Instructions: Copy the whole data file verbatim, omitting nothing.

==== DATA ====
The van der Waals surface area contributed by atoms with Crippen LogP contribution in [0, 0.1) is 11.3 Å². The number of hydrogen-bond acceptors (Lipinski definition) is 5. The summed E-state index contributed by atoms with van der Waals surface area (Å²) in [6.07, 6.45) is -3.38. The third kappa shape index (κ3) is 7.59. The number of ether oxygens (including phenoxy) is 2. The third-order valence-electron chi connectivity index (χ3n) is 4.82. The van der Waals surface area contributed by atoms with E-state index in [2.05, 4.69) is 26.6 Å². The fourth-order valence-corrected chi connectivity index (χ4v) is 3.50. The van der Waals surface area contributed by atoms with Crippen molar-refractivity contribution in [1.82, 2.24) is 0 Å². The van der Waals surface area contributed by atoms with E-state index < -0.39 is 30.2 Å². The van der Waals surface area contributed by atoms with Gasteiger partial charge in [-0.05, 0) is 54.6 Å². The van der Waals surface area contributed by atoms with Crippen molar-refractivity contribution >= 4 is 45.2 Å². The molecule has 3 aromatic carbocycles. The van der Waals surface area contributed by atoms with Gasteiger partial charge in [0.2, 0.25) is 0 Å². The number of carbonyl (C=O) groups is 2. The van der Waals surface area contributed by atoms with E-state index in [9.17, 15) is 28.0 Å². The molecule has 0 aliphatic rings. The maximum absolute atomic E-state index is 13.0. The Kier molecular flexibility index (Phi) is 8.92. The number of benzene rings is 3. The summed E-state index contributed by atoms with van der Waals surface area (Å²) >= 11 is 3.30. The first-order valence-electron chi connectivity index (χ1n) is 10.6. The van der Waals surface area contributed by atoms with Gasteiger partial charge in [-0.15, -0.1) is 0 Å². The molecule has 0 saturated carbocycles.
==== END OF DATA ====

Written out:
The van der Waals surface area contributed by atoms with Crippen LogP contribution in [0, 0.1) is 11.3 Å². The number of hydrogen-bond acceptors (Lipinski definition) is 5. The summed E-state index contributed by atoms with van der Waals surface area (Å²) in [6.07, 6.45) is -3.38. The third kappa shape index (κ3) is 7.59. The number of ether oxygens (including phenoxy) is 2. The third-order valence-electron chi connectivity index (χ3n) is 4.82. The van der Waals surface area contributed by atoms with E-state index in [2.05, 4.69) is 26.6 Å². The fourth-order valence-corrected chi connectivity index (χ4v) is 3.50. The van der Waals surface area contributed by atoms with Crippen molar-refractivity contribution in [1.82, 2.24) is 0 Å². The van der Waals surface area contributed by atoms with E-state index < -0.39 is 30.2 Å². The van der Waals surface area contributed by atoms with Gasteiger partial charge in [-0.05, 0) is 54.6 Å². The van der Waals surface area contributed by atoms with Crippen molar-refractivity contribution >= 4 is 45.2 Å². The molecule has 3 aromatic carbocycles. The van der Waals surface area contributed by atoms with Gasteiger partial charge in [0.2, 0.25) is 0 Å². The number of carbonyl (C=O) groups is 2. The van der Waals surface area contributed by atoms with E-state index in [9.17, 15) is 28.0 Å². The molecule has 0 aliphatic rings. The maximum absolute atomic E-state index is 13.0. The Kier molecular flexibility index (Phi) is 8.92. The number of benzene rings is 3. The summed E-state index contributed by atoms with van der Waals surface area (Å²) >= 11 is 3.30. The first-order valence-electron chi connectivity index (χ1n) is 10.6. The van der Waals surface area contributed by atoms with Gasteiger partial charge in [-0.15, -0.1) is 0 Å². The molecule has 0 saturated carbocycles.